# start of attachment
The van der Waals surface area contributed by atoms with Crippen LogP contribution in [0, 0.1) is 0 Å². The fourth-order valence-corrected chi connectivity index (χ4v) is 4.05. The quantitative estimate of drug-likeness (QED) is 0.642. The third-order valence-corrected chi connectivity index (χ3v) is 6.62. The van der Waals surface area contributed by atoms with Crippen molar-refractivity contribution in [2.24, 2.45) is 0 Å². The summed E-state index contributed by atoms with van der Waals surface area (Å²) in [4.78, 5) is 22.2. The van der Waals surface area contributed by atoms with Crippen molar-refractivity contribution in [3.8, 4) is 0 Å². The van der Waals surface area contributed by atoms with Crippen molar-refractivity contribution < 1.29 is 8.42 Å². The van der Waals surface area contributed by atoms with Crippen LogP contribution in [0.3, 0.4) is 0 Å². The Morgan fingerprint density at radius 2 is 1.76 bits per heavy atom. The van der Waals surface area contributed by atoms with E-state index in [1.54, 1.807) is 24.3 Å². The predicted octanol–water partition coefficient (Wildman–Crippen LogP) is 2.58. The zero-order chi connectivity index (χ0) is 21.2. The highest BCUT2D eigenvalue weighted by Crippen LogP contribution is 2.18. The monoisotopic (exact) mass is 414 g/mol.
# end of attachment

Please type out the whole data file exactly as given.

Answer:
The van der Waals surface area contributed by atoms with Crippen LogP contribution in [0, 0.1) is 0 Å². The fourth-order valence-corrected chi connectivity index (χ4v) is 4.05. The quantitative estimate of drug-likeness (QED) is 0.642. The third-order valence-corrected chi connectivity index (χ3v) is 6.62. The van der Waals surface area contributed by atoms with Crippen molar-refractivity contribution in [2.24, 2.45) is 0 Å². The summed E-state index contributed by atoms with van der Waals surface area (Å²) in [4.78, 5) is 22.2. The van der Waals surface area contributed by atoms with Crippen molar-refractivity contribution in [3.8, 4) is 0 Å². The van der Waals surface area contributed by atoms with Crippen molar-refractivity contribution < 1.29 is 8.42 Å². The van der Waals surface area contributed by atoms with Crippen LogP contribution in [0.3, 0.4) is 0 Å². The Morgan fingerprint density at radius 2 is 1.76 bits per heavy atom. The van der Waals surface area contributed by atoms with E-state index in [1.54, 1.807) is 24.3 Å². The predicted octanol–water partition coefficient (Wildman–Crippen LogP) is 2.58. The zero-order chi connectivity index (χ0) is 21.2. The highest BCUT2D eigenvalue weighted by Crippen LogP contribution is 2.18. The monoisotopic (exact) mass is 414 g/mol.